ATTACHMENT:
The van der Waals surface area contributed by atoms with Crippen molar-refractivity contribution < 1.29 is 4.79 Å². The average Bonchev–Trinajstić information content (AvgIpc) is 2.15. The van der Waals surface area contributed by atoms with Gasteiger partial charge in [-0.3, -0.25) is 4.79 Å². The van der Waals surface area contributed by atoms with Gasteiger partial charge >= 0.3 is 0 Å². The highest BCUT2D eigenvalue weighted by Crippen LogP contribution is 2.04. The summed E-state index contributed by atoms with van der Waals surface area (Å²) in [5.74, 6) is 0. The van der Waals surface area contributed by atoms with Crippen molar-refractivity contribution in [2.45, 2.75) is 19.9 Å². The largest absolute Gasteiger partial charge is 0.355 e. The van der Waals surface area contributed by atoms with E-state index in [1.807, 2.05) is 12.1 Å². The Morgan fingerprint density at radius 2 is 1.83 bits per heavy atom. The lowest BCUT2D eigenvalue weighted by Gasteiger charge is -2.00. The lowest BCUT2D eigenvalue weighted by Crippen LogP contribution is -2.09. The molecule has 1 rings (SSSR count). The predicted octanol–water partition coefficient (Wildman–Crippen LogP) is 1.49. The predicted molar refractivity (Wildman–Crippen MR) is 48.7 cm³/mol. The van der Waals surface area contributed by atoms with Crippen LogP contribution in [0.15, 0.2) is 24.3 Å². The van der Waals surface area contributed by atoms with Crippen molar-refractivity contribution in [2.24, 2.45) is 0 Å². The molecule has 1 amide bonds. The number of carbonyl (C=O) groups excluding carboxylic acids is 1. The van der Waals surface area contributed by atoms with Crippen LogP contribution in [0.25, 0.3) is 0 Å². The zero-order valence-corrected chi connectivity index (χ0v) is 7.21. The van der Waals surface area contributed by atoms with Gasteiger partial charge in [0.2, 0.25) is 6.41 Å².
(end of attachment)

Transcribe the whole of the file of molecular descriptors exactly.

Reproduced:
The van der Waals surface area contributed by atoms with Crippen molar-refractivity contribution < 1.29 is 4.79 Å². The average Bonchev–Trinajstić information content (AvgIpc) is 2.15. The van der Waals surface area contributed by atoms with Gasteiger partial charge in [-0.3, -0.25) is 4.79 Å². The van der Waals surface area contributed by atoms with Gasteiger partial charge >= 0.3 is 0 Å². The highest BCUT2D eigenvalue weighted by Crippen LogP contribution is 2.04. The summed E-state index contributed by atoms with van der Waals surface area (Å²) in [5.74, 6) is 0. The van der Waals surface area contributed by atoms with Crippen molar-refractivity contribution in [2.45, 2.75) is 19.9 Å². The largest absolute Gasteiger partial charge is 0.355 e. The van der Waals surface area contributed by atoms with E-state index in [1.807, 2.05) is 12.1 Å². The Morgan fingerprint density at radius 2 is 1.83 bits per heavy atom. The lowest BCUT2D eigenvalue weighted by Gasteiger charge is -2.00. The lowest BCUT2D eigenvalue weighted by Crippen LogP contribution is -2.09. The molecule has 1 rings (SSSR count). The predicted octanol–water partition coefficient (Wildman–Crippen LogP) is 1.49. The predicted molar refractivity (Wildman–Crippen MR) is 48.7 cm³/mol. The van der Waals surface area contributed by atoms with Crippen LogP contribution in [0.15, 0.2) is 24.3 Å². The van der Waals surface area contributed by atoms with Crippen molar-refractivity contribution in [2.24, 2.45) is 0 Å². The molecule has 1 amide bonds. The number of carbonyl (C=O) groups excluding carboxylic acids is 1. The van der Waals surface area contributed by atoms with Crippen LogP contribution in [0.25, 0.3) is 0 Å². The zero-order valence-corrected chi connectivity index (χ0v) is 7.21. The van der Waals surface area contributed by atoms with Gasteiger partial charge in [0.2, 0.25) is 6.41 Å².